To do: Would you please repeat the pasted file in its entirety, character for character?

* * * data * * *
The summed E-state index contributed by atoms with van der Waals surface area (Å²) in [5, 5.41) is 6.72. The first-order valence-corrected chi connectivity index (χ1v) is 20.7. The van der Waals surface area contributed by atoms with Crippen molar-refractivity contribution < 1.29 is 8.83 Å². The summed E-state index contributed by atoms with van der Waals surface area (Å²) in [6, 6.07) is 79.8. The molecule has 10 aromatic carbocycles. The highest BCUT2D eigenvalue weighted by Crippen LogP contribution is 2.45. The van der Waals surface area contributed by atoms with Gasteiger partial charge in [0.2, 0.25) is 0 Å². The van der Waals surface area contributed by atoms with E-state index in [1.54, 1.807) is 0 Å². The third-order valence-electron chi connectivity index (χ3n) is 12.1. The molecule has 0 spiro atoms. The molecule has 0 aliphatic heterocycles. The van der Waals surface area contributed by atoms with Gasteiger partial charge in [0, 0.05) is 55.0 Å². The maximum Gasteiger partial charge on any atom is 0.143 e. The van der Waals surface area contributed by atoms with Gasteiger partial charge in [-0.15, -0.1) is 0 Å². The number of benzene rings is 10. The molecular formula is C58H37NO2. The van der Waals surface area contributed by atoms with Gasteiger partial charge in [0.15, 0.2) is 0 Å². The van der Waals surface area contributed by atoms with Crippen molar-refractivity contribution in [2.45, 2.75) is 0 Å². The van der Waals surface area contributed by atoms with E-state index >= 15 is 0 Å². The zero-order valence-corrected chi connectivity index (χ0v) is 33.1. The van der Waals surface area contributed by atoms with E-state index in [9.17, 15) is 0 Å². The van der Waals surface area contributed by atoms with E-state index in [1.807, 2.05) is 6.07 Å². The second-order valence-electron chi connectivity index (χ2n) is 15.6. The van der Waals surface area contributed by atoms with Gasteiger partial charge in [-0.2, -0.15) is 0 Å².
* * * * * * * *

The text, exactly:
The summed E-state index contributed by atoms with van der Waals surface area (Å²) in [5, 5.41) is 6.72. The first-order valence-corrected chi connectivity index (χ1v) is 20.7. The van der Waals surface area contributed by atoms with Crippen molar-refractivity contribution < 1.29 is 8.83 Å². The summed E-state index contributed by atoms with van der Waals surface area (Å²) in [6, 6.07) is 79.8. The molecule has 10 aromatic carbocycles. The highest BCUT2D eigenvalue weighted by Crippen LogP contribution is 2.45. The van der Waals surface area contributed by atoms with Gasteiger partial charge in [0.2, 0.25) is 0 Å². The van der Waals surface area contributed by atoms with E-state index in [1.54, 1.807) is 0 Å². The third-order valence-electron chi connectivity index (χ3n) is 12.1. The molecule has 0 spiro atoms. The molecule has 0 aliphatic heterocycles. The van der Waals surface area contributed by atoms with Gasteiger partial charge in [0, 0.05) is 55.0 Å². The maximum Gasteiger partial charge on any atom is 0.143 e. The van der Waals surface area contributed by atoms with Gasteiger partial charge in [-0.15, -0.1) is 0 Å². The number of benzene rings is 10. The molecular formula is C58H37NO2. The van der Waals surface area contributed by atoms with Gasteiger partial charge in [0.15, 0.2) is 0 Å². The van der Waals surface area contributed by atoms with Crippen molar-refractivity contribution in [2.45, 2.75) is 0 Å². The van der Waals surface area contributed by atoms with E-state index >= 15 is 0 Å². The zero-order valence-corrected chi connectivity index (χ0v) is 33.1. The van der Waals surface area contributed by atoms with E-state index in [9.17, 15) is 0 Å². The van der Waals surface area contributed by atoms with E-state index in [1.807, 2.05) is 6.07 Å². The second-order valence-electron chi connectivity index (χ2n) is 15.6. The van der Waals surface area contributed by atoms with Gasteiger partial charge in [-0.2, -0.15) is 0 Å².